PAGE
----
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Italy set to pass amendment allowing pro-life groups into family planning clinics 

Participants in Italy’s pro-life demonstration in Rome on May 21, 2022. / Credit: Daniel Ibáñez/CNA

Rome, Italy, Apr 22, 2024 / 14:15 pm (CNA).

An amendment to a health care law that permits “nonprofits with experience providing maternity support” in family planning clinics, including pro-life groups, will be voted on by the Italian Senate on Tuesday, April 23, according to the Italian newspaper Corriere della Sera.  

Amendment No. 44.028, a provision attached to a health care system law, part of Italy’s National Recovery and Resilience Plan (PNRR), would allow local public health authorities to freely collaborate with qualified third-party consultants, including nonprofit organizations that specialize in pregnancy and maternity support, “without new or greater burdens on public finance,” according to the news site Centro Studi Livatino. 

Last week, the Brothers of Italy party, led by Prime Minister Giorgia Meloni, introduced the amendment to the Chamber of Deputies, Italy’s lower house of Parliament. On April 18, the amendment passed by a vote of 140-91 and is also expected to pass the Senate, Italy’s upper house of Parliament, this week.

In relation to the inclusion of pro-life groups in pregnancy counseling centers, Cardinal Pietro Parolin, Vatican secretary of state, said to journalists on Sunday: “We are in favor of life and of all those instruments that can affirm the right to life, especially for women in difficulty.”

Since 1978, abortion has been legal in Italy for the first 90 days of pregnancy. Women opting for an abortion — particularly for cases in which the pregnancy is beyond the first trimester — can obtain a certificate attesting to the health risk of her pregnancy from either a public or private health authority, including family planning clinics.

In addition, Article 31 of Italy’s constitution outlines the duty of the state to assist with “the formation of the family” through “economic measures and other benefits, and “protect mothers, children, and the young by adopting necessary provisions.”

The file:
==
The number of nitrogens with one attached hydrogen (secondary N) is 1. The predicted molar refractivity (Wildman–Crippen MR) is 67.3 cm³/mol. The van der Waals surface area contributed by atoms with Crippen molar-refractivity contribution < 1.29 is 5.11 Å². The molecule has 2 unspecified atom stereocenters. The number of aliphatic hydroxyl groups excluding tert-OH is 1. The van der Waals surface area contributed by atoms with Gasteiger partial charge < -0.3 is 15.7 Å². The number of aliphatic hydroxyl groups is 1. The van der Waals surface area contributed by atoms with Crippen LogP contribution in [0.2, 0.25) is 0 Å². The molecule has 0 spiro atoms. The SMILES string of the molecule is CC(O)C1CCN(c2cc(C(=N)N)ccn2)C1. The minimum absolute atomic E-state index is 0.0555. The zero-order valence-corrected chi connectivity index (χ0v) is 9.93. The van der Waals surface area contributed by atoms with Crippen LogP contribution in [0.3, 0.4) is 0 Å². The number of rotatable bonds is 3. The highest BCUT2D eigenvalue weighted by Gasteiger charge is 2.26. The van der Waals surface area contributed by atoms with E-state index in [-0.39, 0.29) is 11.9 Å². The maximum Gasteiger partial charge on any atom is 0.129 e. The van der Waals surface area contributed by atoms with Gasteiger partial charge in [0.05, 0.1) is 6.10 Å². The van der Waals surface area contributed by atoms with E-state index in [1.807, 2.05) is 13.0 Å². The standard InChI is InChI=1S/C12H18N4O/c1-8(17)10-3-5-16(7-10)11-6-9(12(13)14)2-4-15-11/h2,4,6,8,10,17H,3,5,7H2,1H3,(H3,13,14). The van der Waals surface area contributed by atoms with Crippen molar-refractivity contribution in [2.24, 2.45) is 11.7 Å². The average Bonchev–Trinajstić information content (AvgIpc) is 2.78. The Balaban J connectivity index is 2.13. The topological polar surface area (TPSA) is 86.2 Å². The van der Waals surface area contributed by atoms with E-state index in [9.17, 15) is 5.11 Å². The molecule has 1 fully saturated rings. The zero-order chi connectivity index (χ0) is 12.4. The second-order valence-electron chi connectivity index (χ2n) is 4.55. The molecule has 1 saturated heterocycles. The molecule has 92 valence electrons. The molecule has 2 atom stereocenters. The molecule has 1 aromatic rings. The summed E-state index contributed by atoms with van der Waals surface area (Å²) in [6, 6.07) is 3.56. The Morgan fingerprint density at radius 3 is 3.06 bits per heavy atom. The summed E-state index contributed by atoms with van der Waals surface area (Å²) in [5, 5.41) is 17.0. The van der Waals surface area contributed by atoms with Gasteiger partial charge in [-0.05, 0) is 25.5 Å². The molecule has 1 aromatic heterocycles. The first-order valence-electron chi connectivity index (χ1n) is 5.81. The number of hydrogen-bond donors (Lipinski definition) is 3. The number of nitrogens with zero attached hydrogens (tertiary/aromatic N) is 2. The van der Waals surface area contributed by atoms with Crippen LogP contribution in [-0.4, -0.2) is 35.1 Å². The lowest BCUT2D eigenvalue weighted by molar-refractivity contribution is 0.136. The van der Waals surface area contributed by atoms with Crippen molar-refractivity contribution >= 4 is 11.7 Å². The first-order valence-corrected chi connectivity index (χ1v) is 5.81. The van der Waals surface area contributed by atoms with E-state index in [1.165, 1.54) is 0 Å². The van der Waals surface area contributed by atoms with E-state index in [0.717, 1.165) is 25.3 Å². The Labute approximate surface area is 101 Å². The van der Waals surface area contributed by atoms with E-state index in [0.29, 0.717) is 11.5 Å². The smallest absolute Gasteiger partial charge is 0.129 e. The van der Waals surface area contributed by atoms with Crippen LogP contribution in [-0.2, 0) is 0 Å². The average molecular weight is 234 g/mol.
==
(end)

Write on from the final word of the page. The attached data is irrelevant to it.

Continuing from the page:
The prospect of having pro-life groups and associations provide counsel or services in family planning clinics continues to spur heated debate among the media as well as activist groups in Italy and across Europe.

According to Eugenia Roccella, Italy’s minister for the family, this amendment does not subvert, and is consistent with, Italy’s abortion law (Law 194/1978). 

Article 2 of the Italian abortion law already establishes that family counseling centers should “assist pregnant women” and help them “to overcome the factors which might lead the woman to have her pregnancy terminated.”

However, Gilda Sportiello, a member of Parliament representing the Five Stars Movement, argued that a woman should ultimately have the right to choose whether to be a mother or not. 

“No woman who wants to interrupt her pregnancy should feel attacked by the state,” she said after speaking out in Parliament about her choice to have an abortion 14 years ago.

Italian journalist Antonella Mariani offered a different view, saying this health care amendment would afford women more options, information, protection, and support when making their own decision about pregnancy.

“Those who truly care about women’s self-determination should consider that it is not one-way: That is, it does not only concern the freedom to have an abortion but also the freedom not to have an abortion,” she said, as reported on the Italian news site Avvenire. 

The Rosario Livatino Study Centre — a group of jurists inspired by the life and example of Blessed Rosario Livatino who research issues concerning family, the right to life, religious freedom, and legal matters — published an editorial written by one of its members in relation to the health care proposal.

A member of the center and a lawyer, Francesco Farri, according to Centro Studi Livatino, wrote that the amendment to be voted on in the Senate this week does not “innovate” but “confirms” current Italian law: “The 194, it should be remembered, does not only concern the voluntary interruption of pregnancy but also ‘norms for the social protection of maternity.’”

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